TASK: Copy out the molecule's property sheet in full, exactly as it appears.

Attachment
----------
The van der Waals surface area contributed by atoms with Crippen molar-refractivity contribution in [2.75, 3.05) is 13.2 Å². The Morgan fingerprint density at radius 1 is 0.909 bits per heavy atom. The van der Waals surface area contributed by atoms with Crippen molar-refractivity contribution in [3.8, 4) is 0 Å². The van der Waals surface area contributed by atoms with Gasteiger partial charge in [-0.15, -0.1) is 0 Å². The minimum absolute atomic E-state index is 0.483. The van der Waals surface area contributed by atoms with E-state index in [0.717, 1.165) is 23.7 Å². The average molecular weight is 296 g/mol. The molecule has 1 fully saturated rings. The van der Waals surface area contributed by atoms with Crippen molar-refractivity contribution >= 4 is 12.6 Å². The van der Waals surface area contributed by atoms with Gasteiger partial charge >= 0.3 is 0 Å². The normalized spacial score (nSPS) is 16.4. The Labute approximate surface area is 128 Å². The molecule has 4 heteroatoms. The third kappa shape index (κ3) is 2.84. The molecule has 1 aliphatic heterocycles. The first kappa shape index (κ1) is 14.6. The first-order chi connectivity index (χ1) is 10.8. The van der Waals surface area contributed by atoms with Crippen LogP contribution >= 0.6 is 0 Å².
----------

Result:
The van der Waals surface area contributed by atoms with Crippen molar-refractivity contribution in [2.75, 3.05) is 13.2 Å². The Morgan fingerprint density at radius 1 is 0.909 bits per heavy atom. The van der Waals surface area contributed by atoms with Crippen molar-refractivity contribution in [3.8, 4) is 0 Å². The van der Waals surface area contributed by atoms with Gasteiger partial charge in [-0.15, -0.1) is 0 Å². The minimum absolute atomic E-state index is 0.483. The van der Waals surface area contributed by atoms with E-state index in [0.717, 1.165) is 23.7 Å². The average molecular weight is 296 g/mol. The molecule has 1 fully saturated rings. The van der Waals surface area contributed by atoms with Crippen molar-refractivity contribution >= 4 is 12.6 Å². The van der Waals surface area contributed by atoms with Gasteiger partial charge >= 0.3 is 0 Å². The normalized spacial score (nSPS) is 16.4. The Labute approximate surface area is 128 Å². The molecule has 4 heteroatoms. The third kappa shape index (κ3) is 2.84. The molecule has 1 aliphatic heterocycles. The first kappa shape index (κ1) is 14.6. The first-order chi connectivity index (χ1) is 10.8. The van der Waals surface area contributed by atoms with Crippen LogP contribution >= 0.6 is 0 Å².